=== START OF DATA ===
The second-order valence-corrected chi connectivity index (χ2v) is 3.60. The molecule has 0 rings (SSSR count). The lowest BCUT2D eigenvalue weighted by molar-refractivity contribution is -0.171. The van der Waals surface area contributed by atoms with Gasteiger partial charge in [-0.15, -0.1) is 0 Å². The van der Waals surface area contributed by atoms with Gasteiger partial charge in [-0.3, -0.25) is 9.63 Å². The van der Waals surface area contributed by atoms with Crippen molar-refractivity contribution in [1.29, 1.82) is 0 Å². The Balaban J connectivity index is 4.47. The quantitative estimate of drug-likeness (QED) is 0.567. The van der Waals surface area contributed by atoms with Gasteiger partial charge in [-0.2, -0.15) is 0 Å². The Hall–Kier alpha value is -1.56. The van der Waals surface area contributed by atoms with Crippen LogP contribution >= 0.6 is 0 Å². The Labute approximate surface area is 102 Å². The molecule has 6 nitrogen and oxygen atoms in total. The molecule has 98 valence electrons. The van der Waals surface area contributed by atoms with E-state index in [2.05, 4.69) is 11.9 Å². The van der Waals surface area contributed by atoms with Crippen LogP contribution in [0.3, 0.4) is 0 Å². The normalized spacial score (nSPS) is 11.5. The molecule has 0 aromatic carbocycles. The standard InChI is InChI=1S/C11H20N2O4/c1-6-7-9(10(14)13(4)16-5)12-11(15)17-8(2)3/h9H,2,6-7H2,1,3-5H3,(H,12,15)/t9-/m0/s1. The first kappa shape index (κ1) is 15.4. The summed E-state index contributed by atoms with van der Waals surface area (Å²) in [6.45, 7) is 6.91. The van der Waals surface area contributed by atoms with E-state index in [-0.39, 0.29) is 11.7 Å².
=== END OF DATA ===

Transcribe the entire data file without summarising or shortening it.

The second-order valence-corrected chi connectivity index (χ2v) is 3.60. The molecule has 0 rings (SSSR count). The lowest BCUT2D eigenvalue weighted by molar-refractivity contribution is -0.171. The van der Waals surface area contributed by atoms with Gasteiger partial charge in [-0.15, -0.1) is 0 Å². The van der Waals surface area contributed by atoms with Gasteiger partial charge in [-0.3, -0.25) is 9.63 Å². The van der Waals surface area contributed by atoms with Crippen molar-refractivity contribution in [1.29, 1.82) is 0 Å². The Balaban J connectivity index is 4.47. The quantitative estimate of drug-likeness (QED) is 0.567. The van der Waals surface area contributed by atoms with Gasteiger partial charge in [-0.2, -0.15) is 0 Å². The Hall–Kier alpha value is -1.56. The van der Waals surface area contributed by atoms with Crippen LogP contribution >= 0.6 is 0 Å². The Labute approximate surface area is 102 Å². The molecule has 6 nitrogen and oxygen atoms in total. The molecule has 98 valence electrons. The van der Waals surface area contributed by atoms with E-state index in [2.05, 4.69) is 11.9 Å². The van der Waals surface area contributed by atoms with Crippen LogP contribution in [0.3, 0.4) is 0 Å². The normalized spacial score (nSPS) is 11.5. The molecule has 0 aromatic carbocycles. The standard InChI is InChI=1S/C11H20N2O4/c1-6-7-9(10(14)13(4)16-5)12-11(15)17-8(2)3/h9H,2,6-7H2,1,3-5H3,(H,12,15)/t9-/m0/s1. The first kappa shape index (κ1) is 15.4. The summed E-state index contributed by atoms with van der Waals surface area (Å²) in [6.45, 7) is 6.91. The van der Waals surface area contributed by atoms with E-state index in [-0.39, 0.29) is 11.7 Å².